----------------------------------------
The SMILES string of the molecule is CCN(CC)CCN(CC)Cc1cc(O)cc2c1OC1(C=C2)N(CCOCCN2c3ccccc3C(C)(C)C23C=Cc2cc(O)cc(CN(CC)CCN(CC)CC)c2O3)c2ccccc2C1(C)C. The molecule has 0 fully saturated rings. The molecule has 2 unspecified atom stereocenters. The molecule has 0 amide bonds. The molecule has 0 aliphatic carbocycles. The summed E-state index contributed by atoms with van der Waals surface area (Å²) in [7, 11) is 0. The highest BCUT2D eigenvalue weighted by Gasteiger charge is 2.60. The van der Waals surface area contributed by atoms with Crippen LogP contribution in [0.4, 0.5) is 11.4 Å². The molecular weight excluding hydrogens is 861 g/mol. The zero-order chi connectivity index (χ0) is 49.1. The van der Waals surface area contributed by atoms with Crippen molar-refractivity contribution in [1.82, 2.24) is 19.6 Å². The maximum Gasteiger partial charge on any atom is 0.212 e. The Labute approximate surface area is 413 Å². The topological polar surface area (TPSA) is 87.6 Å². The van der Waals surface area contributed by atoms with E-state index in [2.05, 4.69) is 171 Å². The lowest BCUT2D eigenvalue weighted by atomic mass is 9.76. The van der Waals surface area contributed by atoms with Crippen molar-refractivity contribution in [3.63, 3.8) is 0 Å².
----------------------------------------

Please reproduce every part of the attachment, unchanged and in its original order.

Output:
The SMILES string of the molecule is CCN(CC)CCN(CC)Cc1cc(O)cc2c1OC1(C=C2)N(CCOCCN2c3ccccc3C(C)(C)C23C=Cc2cc(O)cc(CN(CC)CCN(CC)CC)c2O3)c2ccccc2C1(C)C. The molecule has 0 fully saturated rings. The molecule has 2 unspecified atom stereocenters. The molecule has 0 amide bonds. The molecule has 0 aliphatic carbocycles. The summed E-state index contributed by atoms with van der Waals surface area (Å²) in [7, 11) is 0. The highest BCUT2D eigenvalue weighted by Gasteiger charge is 2.60. The van der Waals surface area contributed by atoms with Crippen LogP contribution in [0.4, 0.5) is 11.4 Å². The molecular weight excluding hydrogens is 861 g/mol. The zero-order chi connectivity index (χ0) is 49.1. The van der Waals surface area contributed by atoms with Crippen molar-refractivity contribution in [1.82, 2.24) is 19.6 Å². The maximum Gasteiger partial charge on any atom is 0.212 e. The Labute approximate surface area is 413 Å². The topological polar surface area (TPSA) is 87.6 Å². The van der Waals surface area contributed by atoms with E-state index in [2.05, 4.69) is 171 Å². The lowest BCUT2D eigenvalue weighted by atomic mass is 9.76. The van der Waals surface area contributed by atoms with Crippen molar-refractivity contribution in [3.63, 3.8) is 0 Å².